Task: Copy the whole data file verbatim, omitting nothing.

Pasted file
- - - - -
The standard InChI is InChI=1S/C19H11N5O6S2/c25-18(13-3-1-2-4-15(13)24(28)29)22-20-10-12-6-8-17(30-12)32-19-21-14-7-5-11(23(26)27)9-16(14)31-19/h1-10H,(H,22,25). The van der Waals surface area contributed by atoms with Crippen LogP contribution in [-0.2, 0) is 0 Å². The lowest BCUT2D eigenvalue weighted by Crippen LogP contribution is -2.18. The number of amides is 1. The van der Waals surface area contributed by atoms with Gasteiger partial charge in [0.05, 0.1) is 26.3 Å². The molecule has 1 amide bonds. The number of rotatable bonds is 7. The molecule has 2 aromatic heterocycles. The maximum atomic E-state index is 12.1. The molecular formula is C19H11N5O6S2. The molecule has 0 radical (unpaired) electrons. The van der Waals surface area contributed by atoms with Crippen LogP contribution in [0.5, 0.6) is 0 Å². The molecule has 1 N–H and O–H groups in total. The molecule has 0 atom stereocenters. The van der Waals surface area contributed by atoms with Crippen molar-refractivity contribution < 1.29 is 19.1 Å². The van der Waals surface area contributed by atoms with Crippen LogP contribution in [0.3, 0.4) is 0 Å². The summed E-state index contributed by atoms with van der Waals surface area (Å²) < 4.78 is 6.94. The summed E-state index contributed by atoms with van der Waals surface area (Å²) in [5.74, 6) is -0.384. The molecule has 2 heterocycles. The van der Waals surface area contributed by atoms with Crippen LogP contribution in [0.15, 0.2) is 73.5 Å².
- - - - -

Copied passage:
The standard InChI is InChI=1S/C19H11N5O6S2/c25-18(13-3-1-2-4-15(13)24(28)29)22-20-10-12-6-8-17(30-12)32-19-21-14-7-5-11(23(26)27)9-16(14)31-19/h1-10H,(H,22,25). The van der Waals surface area contributed by atoms with Crippen LogP contribution in [-0.2, 0) is 0 Å². The lowest BCUT2D eigenvalue weighted by Crippen LogP contribution is -2.18. The number of amides is 1. The van der Waals surface area contributed by atoms with Gasteiger partial charge in [0.05, 0.1) is 26.3 Å². The molecule has 1 amide bonds. The number of rotatable bonds is 7. The molecule has 2 aromatic heterocycles. The maximum atomic E-state index is 12.1. The molecular formula is C19H11N5O6S2. The molecule has 0 radical (unpaired) electrons. The van der Waals surface area contributed by atoms with Crippen LogP contribution in [0.5, 0.6) is 0 Å². The molecule has 1 N–H and O–H groups in total. The molecule has 0 atom stereocenters. The van der Waals surface area contributed by atoms with Crippen molar-refractivity contribution < 1.29 is 19.1 Å². The van der Waals surface area contributed by atoms with Crippen LogP contribution in [0.3, 0.4) is 0 Å². The summed E-state index contributed by atoms with van der Waals surface area (Å²) < 4.78 is 6.94. The summed E-state index contributed by atoms with van der Waals surface area (Å²) in [5.74, 6) is -0.384. The molecule has 2 heterocycles. The van der Waals surface area contributed by atoms with Crippen LogP contribution in [0.15, 0.2) is 73.5 Å².